That way, everyone makes it easier for you to do it. Or if they are a techie, tell them to trace their feet and then scan it in for the BEST comfort! I would be interested as well for around the house and perhaps even driving. I have a pair of slip on's that I use for driving but I use HOT GLUE gun on the bottom for texture!

JacobmF124 months ago
I will also buy a pair let me know if you make them for sale
darklotus1 year ago

Great instructable and very inspiring.

panuli51 year ago

Growing up in Europe as a kid, we wore "Turnschuhe" during our gynmastics classes. We also wore them at home during the winter - very comfortable play shoes that allowed you sliding on the wooden floors like on ice skates - good memories!

A gymnasium or building where gymnastics is practiced is called a "Turnhalle". I have always wondered why. Maybe it has to do with these shoes?!

"Turnen" means exercising in German - "exercise hall" is Turnhalle translated literally. Turnschuhe, or turn shoes are shoes we had to wear as kids during Turnstunde - exercise hour. This intractable brings back good memories - a welcome distraction from the classroom studies...

LilacKraken (author)  panuli51 year ago

That's so cool! I'm glad this brought back good memories, and now I know a tiny bit more German, thank you!

WainaniK1 year ago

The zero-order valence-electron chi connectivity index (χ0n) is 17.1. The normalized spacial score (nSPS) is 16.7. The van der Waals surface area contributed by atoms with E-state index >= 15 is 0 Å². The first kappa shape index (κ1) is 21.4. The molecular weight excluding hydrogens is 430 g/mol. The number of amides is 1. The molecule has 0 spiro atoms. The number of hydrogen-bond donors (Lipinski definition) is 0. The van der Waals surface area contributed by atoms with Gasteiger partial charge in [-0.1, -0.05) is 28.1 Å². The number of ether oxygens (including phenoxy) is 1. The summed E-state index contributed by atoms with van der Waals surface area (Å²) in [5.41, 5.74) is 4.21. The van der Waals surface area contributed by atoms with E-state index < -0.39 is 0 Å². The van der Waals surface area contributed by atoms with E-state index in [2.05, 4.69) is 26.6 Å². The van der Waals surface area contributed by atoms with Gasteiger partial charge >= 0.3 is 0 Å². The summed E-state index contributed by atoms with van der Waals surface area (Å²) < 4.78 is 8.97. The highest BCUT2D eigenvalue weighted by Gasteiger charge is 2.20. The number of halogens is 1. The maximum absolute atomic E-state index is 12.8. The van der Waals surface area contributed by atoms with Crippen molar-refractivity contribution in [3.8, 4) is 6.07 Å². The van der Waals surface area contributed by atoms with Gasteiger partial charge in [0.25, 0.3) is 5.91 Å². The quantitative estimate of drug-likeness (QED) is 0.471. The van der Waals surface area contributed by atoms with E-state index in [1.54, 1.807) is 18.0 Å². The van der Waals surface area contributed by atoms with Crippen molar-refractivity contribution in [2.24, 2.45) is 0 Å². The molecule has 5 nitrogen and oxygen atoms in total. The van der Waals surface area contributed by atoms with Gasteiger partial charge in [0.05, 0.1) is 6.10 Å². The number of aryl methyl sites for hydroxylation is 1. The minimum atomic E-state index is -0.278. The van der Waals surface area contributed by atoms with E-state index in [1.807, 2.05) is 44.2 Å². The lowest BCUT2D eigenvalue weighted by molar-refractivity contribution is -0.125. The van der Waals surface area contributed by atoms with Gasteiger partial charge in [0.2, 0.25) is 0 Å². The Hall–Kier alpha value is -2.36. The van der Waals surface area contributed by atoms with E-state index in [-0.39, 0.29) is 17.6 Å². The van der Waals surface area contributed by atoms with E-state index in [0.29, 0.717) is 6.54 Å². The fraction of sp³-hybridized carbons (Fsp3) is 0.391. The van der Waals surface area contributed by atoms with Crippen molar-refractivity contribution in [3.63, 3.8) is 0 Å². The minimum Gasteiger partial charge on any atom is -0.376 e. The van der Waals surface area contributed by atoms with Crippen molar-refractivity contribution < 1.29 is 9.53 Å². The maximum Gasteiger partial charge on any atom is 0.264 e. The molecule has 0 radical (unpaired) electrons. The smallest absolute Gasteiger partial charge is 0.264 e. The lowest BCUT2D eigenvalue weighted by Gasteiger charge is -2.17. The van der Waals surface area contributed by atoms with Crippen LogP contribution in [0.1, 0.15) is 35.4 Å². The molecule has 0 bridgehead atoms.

Great instructionss! Suggestion : Use large brown paper bag for pattern. Easier to read measurments & durable to keep.
LilacKraken (author)  WainaniK1 year ago

That's a really good idea, do you mind if I add it to the instructable? I'll credit you.

TorBoy91 year ago

How durable is the stitching? Thanks for the 'ible. I had some trouble following the pattern part, right close to "This next part is a tad trickier.". Maybe you could add some arrows to your diagram? Thanks, interesting 'ible.

LilacKraken (author)  TorBoy91 year ago

I color coded the measurements for that part, hope it helps!

LilacKraken (author)  TorBoy91 year ago
The stitching is very durable as long as the ends are secured well, and I will definitely improve the diagram when I get home! Thanks for letting me know it needed clarification.
OWK000.1 year ago

ve been looking at handmade Native American mocassins for grounding shoes. Making my own had not quite occurred to me. I have inflammory arthritis and I like to dance, so shoes made of only natural materials that conduct electricity and suck off bad electrons sounds like heaven. I'll have to try! The handmade mocassin folks also sell 100% natural rubber souls you can glue on but you lose the grounding quality. By the way, kudos, you do nice hand work!

LilacKraken (author)  OWK000.1 year ago
Thank you very much! I would definitely recommend making insoles for these if you plan on dancing in them for some extra padding.
LauraF991 year ago
I saw another tutorial suggest letting the shoe dry on your foot. It’s cold and uncomfortable but the shoe dries perfectly in shape with your foot for an even better fit. I’m going to try this, thanks for publishing it!
LilacKraken (author)  LauraF991 year ago
That makes a lot of sense, and would probably work great as long as you don’t walk around while they’re drying, which is where stretching could be an issue.

Te Norwegian in me, and part Sweed that came across the border says, check it out!! I think Ive got most of what I need except the soles. A friend who makes saddles will help there. Thanks for the inspiration.

seamster1 year ago

Very interesting! Thank you for sharing how you made these. I was curious about the name up to the very end! :)